It is true thrift to use the best ingredients available. use them carefully and wisely and you will have less waste than if you search for bargains and end up with a full garbage pail. I had the great fortune of growing up with a grandmother who had a self-sufficient farm on eastern Long Island and I really wanted the ingredients that I remembered from my childhood. I remembered the fruits and vegetables - the going out and picking them nice and fresh and using them fresh - and that's what I wanted for the restaurant. You know, I wanted to get back to where cooks knew that cauliflower didn't grow the plastic bag over it - that things came from farms. We have to start having a one-on-one relationship with our farmers, and that was back in the mid '70s. I decided I'd open my own restaurant in 1983 and I couldn't think of a name for the restaurant at all, so I called Jim up. I said, 'Jim what do you think a good name for the restaurant...' I barely got it out of my mouth and he said, 'An American Place.'
You know, long before farm to table, before farmers markets, I'll never forget going to An American Place and seeing Larry Forgione with cream in a jar and he was shaking it and I said, 'What are you doing?' He said, 'I'm whipping the cream. Mr. Beard says that you can get cream like this.' And he went out and found it. Jim loves strawberries and especially strawberry shortcake. That was one of his favorites I have a recipe that he gave me that was handed down from his mother we had it on the menu at an American place for as long as I can remember. You know, I remember asking my father, you know, what is it about James Beard do you know, that you loved so much? And, you know, he kind of smiled and said you'd be able to go over to his house and talk about morels for two hours, and then after you're done talking about morels you talk about goat cheese for another three hours and some woman who made the best goat cheese that he's ever had.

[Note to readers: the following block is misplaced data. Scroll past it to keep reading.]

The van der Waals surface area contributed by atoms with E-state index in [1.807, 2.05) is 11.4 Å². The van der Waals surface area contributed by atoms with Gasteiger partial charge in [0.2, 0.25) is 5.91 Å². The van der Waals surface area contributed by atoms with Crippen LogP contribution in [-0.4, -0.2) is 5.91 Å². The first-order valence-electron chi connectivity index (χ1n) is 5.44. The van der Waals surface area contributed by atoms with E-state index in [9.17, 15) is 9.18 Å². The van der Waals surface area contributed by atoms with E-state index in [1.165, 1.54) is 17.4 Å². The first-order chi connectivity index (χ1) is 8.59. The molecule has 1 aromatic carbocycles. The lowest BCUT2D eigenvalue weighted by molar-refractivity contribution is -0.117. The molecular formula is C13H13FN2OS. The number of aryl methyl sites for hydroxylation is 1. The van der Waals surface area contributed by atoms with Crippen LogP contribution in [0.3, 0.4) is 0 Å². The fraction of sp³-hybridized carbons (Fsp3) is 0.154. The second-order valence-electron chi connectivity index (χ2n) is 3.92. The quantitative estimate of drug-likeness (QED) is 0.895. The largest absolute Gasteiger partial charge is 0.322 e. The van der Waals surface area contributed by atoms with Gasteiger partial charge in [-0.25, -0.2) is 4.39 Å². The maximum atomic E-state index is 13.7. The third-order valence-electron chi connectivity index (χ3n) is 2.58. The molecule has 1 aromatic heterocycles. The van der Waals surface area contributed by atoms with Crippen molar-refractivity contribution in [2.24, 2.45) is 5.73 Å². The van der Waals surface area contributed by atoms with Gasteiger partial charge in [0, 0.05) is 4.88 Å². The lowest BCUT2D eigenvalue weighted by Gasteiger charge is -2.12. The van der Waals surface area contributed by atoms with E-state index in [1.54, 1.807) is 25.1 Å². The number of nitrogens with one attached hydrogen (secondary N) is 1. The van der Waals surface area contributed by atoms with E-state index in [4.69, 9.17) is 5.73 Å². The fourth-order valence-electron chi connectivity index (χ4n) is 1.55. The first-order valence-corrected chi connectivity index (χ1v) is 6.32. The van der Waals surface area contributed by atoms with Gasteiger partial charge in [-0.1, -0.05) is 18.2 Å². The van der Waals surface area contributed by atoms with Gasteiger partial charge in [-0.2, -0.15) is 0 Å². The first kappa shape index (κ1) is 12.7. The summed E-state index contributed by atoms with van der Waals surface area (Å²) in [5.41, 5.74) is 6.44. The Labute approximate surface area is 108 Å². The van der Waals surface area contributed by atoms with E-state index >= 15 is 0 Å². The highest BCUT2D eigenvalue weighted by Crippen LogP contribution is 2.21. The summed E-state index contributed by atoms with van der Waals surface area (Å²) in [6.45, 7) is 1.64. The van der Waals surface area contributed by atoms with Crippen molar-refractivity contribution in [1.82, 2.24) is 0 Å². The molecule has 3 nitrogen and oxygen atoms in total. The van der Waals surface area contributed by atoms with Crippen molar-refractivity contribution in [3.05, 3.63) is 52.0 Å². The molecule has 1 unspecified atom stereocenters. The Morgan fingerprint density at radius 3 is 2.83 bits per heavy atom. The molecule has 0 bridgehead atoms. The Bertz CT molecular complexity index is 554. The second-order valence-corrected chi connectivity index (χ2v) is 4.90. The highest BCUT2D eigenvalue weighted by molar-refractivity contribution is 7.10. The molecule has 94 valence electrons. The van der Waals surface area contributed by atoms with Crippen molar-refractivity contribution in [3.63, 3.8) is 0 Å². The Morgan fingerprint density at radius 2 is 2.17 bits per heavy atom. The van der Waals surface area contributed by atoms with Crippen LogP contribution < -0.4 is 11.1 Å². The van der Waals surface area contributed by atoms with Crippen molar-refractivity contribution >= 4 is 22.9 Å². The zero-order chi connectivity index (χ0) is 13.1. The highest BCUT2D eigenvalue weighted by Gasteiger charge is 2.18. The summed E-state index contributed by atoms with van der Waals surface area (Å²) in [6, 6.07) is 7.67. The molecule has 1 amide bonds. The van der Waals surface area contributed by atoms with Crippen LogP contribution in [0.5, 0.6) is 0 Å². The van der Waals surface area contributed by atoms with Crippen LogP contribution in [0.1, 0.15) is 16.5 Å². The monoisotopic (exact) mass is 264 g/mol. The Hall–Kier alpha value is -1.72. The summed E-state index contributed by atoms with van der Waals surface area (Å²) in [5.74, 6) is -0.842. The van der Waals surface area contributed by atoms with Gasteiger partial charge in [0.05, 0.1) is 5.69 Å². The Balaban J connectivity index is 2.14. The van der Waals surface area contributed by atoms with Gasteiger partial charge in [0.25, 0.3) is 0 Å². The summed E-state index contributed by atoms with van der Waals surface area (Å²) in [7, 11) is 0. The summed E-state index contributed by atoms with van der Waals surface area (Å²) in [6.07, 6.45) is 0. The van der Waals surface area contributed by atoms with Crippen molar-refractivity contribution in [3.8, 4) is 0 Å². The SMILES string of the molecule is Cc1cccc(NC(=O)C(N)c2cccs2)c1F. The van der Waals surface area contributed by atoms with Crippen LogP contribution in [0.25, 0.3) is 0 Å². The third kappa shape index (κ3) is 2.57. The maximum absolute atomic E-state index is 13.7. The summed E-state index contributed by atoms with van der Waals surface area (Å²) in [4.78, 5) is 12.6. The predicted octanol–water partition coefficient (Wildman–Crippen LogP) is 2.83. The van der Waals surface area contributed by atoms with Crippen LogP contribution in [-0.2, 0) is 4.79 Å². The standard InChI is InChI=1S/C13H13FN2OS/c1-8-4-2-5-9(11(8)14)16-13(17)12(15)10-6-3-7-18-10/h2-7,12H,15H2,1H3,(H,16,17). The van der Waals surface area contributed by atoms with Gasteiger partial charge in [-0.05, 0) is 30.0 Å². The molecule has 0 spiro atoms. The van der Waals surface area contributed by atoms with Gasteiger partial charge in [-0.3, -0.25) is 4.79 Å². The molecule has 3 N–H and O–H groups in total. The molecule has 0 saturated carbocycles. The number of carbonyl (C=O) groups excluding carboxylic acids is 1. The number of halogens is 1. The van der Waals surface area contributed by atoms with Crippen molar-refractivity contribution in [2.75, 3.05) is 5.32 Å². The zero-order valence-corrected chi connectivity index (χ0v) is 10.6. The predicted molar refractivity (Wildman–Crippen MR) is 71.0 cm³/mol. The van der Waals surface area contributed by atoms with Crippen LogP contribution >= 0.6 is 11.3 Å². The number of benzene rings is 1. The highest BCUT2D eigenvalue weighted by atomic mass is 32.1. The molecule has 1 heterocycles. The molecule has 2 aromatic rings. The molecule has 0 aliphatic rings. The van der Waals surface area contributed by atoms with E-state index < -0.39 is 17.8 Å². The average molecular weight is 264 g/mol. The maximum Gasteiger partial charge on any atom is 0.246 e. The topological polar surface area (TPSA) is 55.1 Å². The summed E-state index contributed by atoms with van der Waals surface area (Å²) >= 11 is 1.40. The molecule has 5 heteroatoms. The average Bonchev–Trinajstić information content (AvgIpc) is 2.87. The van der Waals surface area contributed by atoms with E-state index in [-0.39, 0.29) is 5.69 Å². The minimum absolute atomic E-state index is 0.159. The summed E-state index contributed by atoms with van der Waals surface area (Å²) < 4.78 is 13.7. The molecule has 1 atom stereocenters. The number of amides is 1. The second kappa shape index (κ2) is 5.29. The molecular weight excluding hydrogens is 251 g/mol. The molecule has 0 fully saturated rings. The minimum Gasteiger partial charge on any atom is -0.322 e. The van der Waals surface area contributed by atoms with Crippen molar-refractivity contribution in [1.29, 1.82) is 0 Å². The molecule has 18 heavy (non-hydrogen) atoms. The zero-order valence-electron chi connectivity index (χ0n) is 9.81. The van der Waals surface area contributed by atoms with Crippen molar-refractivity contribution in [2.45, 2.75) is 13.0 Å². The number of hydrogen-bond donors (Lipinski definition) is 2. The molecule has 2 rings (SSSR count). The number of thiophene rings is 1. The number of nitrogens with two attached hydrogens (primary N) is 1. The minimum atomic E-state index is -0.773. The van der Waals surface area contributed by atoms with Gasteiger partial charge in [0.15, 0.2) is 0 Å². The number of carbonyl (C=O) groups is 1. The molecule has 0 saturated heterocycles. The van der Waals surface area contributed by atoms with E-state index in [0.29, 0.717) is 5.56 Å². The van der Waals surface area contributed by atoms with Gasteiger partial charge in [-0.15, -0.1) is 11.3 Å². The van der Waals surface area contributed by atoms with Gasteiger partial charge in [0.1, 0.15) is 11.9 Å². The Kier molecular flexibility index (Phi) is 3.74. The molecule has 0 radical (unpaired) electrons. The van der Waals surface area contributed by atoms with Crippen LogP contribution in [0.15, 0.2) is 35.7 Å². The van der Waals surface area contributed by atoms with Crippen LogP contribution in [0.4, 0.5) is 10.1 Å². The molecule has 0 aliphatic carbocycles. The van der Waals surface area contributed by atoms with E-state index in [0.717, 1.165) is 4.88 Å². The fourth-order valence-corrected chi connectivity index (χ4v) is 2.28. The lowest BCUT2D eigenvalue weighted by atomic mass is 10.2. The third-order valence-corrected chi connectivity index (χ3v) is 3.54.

And he'd talk about what the woman looked like and the color of her hair and you know her favorite dress that she liked to wear and he would associate all these things with just this one spoonful of goat cheese.
You know, Jim never really changed over all the years. He still believed in the philosophy of American food and the great bounty that America had to offer, and it just took us a while to catch up to him. He was the pioneer in the beginnings of any kind of farm-to-table movement. Many of the chefs that he did mentor over the years are chefs that you now see in that very movement. A lot of people were dropping out in the '60s and trying to live their own way, whether it was on a farm or whether it was eating healthy food, and I think it wasn't really until we sort of came to our senses about the purity of food and it was juxtaposed again fast food, it became very revolutionary.
It's very common today to go to restaurants where you feel like you're having dinner at a friend's house with very fresh food from the farmers market.
That was not common at all in 1970. People who were architects and musicians - not even chefs before - found their way into this little Alice Waters hippie community at Chez Panisse. They came to work with her and be a part of this revolution. I was a failed architect. I was broke, and I took the first job that came along, which was the chef at Chez Panisse. If I had known what it was like to be a chef I would never have done it, quite frankly. James Beard wrote an article in 1975 saying that one of his favorite restaurants in the United States was Chez Panisse, and everybody who read his columns went, 'James Beard has a favorite restaurant in Berkeley? How's that possible?'
After Chez Panisse opened, Marion Cunningham said, 'I'm bringing James Beard.' You know, I remember we made a special dinner and I know he was sitting over here, and he was a very open, expressive, charming person. After he left, he said to Marion Cunningham, 'This is not a real restaurant.' And I knew what he meant. I did know what he meant, and I consider it a great compliment.